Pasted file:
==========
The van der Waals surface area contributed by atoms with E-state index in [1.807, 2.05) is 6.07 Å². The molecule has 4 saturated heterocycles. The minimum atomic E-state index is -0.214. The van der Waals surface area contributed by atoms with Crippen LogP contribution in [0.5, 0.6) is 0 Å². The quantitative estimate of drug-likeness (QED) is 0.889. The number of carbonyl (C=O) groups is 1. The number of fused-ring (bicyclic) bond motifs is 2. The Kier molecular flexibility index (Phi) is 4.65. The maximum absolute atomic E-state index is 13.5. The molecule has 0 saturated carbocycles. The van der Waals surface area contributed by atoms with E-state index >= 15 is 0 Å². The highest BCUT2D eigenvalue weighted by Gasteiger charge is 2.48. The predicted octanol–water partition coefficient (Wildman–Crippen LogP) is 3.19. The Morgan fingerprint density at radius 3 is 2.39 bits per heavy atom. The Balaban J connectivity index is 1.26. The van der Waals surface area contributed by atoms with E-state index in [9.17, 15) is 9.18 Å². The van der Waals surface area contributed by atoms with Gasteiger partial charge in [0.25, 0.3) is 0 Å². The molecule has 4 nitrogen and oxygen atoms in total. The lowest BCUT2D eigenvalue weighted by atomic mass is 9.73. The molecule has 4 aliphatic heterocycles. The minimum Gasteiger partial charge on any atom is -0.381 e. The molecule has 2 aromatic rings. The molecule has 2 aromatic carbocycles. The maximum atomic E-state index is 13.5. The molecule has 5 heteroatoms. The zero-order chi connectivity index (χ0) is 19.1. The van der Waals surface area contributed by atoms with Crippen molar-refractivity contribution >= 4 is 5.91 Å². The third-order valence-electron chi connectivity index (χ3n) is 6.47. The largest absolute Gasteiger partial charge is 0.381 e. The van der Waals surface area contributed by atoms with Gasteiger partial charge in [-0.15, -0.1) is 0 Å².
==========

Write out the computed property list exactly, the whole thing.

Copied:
The van der Waals surface area contributed by atoms with E-state index in [1.807, 2.05) is 6.07 Å². The molecule has 4 saturated heterocycles. The minimum atomic E-state index is -0.214. The van der Waals surface area contributed by atoms with Crippen LogP contribution in [0.5, 0.6) is 0 Å². The quantitative estimate of drug-likeness (QED) is 0.889. The number of carbonyl (C=O) groups is 1. The number of fused-ring (bicyclic) bond motifs is 2. The Kier molecular flexibility index (Phi) is 4.65. The maximum absolute atomic E-state index is 13.5. The molecule has 0 saturated carbocycles. The van der Waals surface area contributed by atoms with E-state index >= 15 is 0 Å². The highest BCUT2D eigenvalue weighted by Gasteiger charge is 2.48. The predicted octanol–water partition coefficient (Wildman–Crippen LogP) is 3.19. The Morgan fingerprint density at radius 3 is 2.39 bits per heavy atom. The Balaban J connectivity index is 1.26. The van der Waals surface area contributed by atoms with E-state index in [9.17, 15) is 9.18 Å². The van der Waals surface area contributed by atoms with Gasteiger partial charge in [0.25, 0.3) is 0 Å². The molecule has 4 nitrogen and oxygen atoms in total. The lowest BCUT2D eigenvalue weighted by atomic mass is 9.73. The molecule has 4 aliphatic heterocycles. The minimum Gasteiger partial charge on any atom is -0.381 e. The molecule has 2 aromatic rings. The molecule has 2 aromatic carbocycles. The maximum atomic E-state index is 13.5. The molecule has 5 heteroatoms. The zero-order chi connectivity index (χ0) is 19.1. The van der Waals surface area contributed by atoms with Crippen molar-refractivity contribution >= 4 is 5.91 Å². The third-order valence-electron chi connectivity index (χ3n) is 6.47. The largest absolute Gasteiger partial charge is 0.381 e. The van der Waals surface area contributed by atoms with Gasteiger partial charge in [-0.15, -0.1) is 0 Å².